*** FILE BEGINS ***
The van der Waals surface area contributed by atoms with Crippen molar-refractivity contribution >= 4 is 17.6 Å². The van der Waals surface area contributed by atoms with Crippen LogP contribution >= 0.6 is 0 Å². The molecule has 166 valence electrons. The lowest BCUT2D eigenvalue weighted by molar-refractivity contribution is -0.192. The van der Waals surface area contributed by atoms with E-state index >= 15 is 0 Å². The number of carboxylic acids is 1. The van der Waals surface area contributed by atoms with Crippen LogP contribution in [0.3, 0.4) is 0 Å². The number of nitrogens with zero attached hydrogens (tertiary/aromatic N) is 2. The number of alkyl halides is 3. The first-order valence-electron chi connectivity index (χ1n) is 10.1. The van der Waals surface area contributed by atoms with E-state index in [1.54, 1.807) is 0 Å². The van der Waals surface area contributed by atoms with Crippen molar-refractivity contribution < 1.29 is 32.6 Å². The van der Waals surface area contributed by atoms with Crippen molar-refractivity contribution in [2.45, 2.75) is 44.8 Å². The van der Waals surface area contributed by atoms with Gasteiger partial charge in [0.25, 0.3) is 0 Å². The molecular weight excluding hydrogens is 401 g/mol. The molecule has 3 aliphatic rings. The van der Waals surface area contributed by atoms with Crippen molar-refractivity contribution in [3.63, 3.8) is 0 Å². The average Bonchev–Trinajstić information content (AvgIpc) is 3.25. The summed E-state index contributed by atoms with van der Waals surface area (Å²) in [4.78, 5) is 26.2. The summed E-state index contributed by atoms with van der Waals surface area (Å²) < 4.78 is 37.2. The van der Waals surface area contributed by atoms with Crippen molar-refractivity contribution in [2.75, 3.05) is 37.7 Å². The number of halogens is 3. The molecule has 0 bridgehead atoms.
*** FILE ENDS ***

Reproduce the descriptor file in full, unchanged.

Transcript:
The van der Waals surface area contributed by atoms with Crippen molar-refractivity contribution >= 4 is 17.6 Å². The van der Waals surface area contributed by atoms with Crippen LogP contribution >= 0.6 is 0 Å². The molecule has 166 valence electrons. The lowest BCUT2D eigenvalue weighted by molar-refractivity contribution is -0.192. The van der Waals surface area contributed by atoms with E-state index >= 15 is 0 Å². The number of carboxylic acids is 1. The van der Waals surface area contributed by atoms with Crippen LogP contribution in [0.3, 0.4) is 0 Å². The number of nitrogens with zero attached hydrogens (tertiary/aromatic N) is 2. The number of alkyl halides is 3. The first-order valence-electron chi connectivity index (χ1n) is 10.1. The van der Waals surface area contributed by atoms with E-state index in [1.54, 1.807) is 0 Å². The van der Waals surface area contributed by atoms with Crippen molar-refractivity contribution < 1.29 is 32.6 Å². The van der Waals surface area contributed by atoms with Crippen molar-refractivity contribution in [2.45, 2.75) is 44.8 Å². The van der Waals surface area contributed by atoms with Gasteiger partial charge in [0.25, 0.3) is 0 Å². The molecular weight excluding hydrogens is 401 g/mol. The molecule has 3 aliphatic rings. The van der Waals surface area contributed by atoms with Crippen molar-refractivity contribution in [3.63, 3.8) is 0 Å². The average Bonchev–Trinajstić information content (AvgIpc) is 3.25. The summed E-state index contributed by atoms with van der Waals surface area (Å²) in [4.78, 5) is 26.2. The summed E-state index contributed by atoms with van der Waals surface area (Å²) < 4.78 is 37.2. The van der Waals surface area contributed by atoms with Crippen molar-refractivity contribution in [2.75, 3.05) is 37.7 Å². The number of halogens is 3. The molecule has 0 bridgehead atoms.